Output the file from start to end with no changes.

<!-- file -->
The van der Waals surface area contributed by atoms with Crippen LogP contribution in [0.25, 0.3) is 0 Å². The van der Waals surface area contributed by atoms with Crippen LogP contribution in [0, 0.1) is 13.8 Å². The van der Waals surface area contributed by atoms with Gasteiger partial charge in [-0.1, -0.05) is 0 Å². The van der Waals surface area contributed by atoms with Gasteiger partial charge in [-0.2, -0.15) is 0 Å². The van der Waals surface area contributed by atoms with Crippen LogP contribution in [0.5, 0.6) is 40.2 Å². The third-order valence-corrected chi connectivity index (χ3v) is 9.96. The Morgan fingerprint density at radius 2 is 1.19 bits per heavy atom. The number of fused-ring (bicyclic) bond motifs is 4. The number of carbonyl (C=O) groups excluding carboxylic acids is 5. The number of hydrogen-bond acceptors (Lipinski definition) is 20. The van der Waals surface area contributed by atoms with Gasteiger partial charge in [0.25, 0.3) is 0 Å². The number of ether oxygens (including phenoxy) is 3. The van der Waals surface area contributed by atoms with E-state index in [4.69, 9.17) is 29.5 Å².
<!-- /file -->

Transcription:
The van der Waals surface area contributed by atoms with Crippen LogP contribution in [0.25, 0.3) is 0 Å². The van der Waals surface area contributed by atoms with Crippen LogP contribution in [0, 0.1) is 13.8 Å². The van der Waals surface area contributed by atoms with Gasteiger partial charge in [-0.1, -0.05) is 0 Å². The van der Waals surface area contributed by atoms with Gasteiger partial charge in [-0.2, -0.15) is 0 Å². The van der Waals surface area contributed by atoms with Crippen LogP contribution in [0.5, 0.6) is 40.2 Å². The third-order valence-corrected chi connectivity index (χ3v) is 9.96. The Morgan fingerprint density at radius 2 is 1.19 bits per heavy atom. The number of fused-ring (bicyclic) bond motifs is 4. The number of carbonyl (C=O) groups excluding carboxylic acids is 5. The number of hydrogen-bond acceptors (Lipinski definition) is 20. The van der Waals surface area contributed by atoms with Gasteiger partial charge in [0.25, 0.3) is 0 Å². The number of ether oxygens (including phenoxy) is 3. The van der Waals surface area contributed by atoms with E-state index in [4.69, 9.17) is 29.5 Å².